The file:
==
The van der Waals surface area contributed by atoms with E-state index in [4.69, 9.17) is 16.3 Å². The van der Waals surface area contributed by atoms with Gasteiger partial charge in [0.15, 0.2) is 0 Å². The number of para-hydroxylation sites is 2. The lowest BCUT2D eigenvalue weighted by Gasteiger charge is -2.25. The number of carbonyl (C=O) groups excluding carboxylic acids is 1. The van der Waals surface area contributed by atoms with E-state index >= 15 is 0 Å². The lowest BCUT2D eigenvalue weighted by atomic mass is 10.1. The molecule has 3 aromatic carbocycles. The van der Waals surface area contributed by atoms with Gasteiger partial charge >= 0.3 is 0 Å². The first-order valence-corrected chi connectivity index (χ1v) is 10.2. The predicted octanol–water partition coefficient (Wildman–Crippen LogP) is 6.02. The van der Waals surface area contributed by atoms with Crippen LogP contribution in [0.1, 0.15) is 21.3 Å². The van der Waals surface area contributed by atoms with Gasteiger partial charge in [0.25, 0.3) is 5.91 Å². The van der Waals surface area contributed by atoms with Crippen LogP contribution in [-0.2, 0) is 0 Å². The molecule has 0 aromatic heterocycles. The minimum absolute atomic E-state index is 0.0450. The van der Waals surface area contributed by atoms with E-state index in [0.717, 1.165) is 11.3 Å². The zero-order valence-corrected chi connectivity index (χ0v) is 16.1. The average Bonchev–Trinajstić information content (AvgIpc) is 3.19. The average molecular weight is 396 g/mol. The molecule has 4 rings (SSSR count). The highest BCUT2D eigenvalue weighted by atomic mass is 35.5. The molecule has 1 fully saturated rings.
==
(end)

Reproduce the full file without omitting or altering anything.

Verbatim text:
The van der Waals surface area contributed by atoms with E-state index in [4.69, 9.17) is 16.3 Å². The van der Waals surface area contributed by atoms with Gasteiger partial charge in [0.15, 0.2) is 0 Å². The number of para-hydroxylation sites is 2. The lowest BCUT2D eigenvalue weighted by Gasteiger charge is -2.25. The number of carbonyl (C=O) groups excluding carboxylic acids is 1. The van der Waals surface area contributed by atoms with E-state index >= 15 is 0 Å². The lowest BCUT2D eigenvalue weighted by atomic mass is 10.1. The molecule has 3 aromatic carbocycles. The van der Waals surface area contributed by atoms with Gasteiger partial charge >= 0.3 is 0 Å². The first-order valence-corrected chi connectivity index (χ1v) is 10.2. The predicted octanol–water partition coefficient (Wildman–Crippen LogP) is 6.02. The van der Waals surface area contributed by atoms with Crippen LogP contribution in [0.1, 0.15) is 21.3 Å². The van der Waals surface area contributed by atoms with Gasteiger partial charge in [0.25, 0.3) is 5.91 Å². The van der Waals surface area contributed by atoms with Crippen LogP contribution in [-0.2, 0) is 0 Å². The molecule has 0 aromatic heterocycles. The minimum absolute atomic E-state index is 0.0450. The van der Waals surface area contributed by atoms with E-state index in [0.717, 1.165) is 11.3 Å². The zero-order valence-corrected chi connectivity index (χ0v) is 16.1. The average Bonchev–Trinajstić information content (AvgIpc) is 3.19. The average molecular weight is 396 g/mol. The molecule has 4 rings (SSSR count). The highest BCUT2D eigenvalue weighted by atomic mass is 35.5. The molecule has 1 fully saturated rings.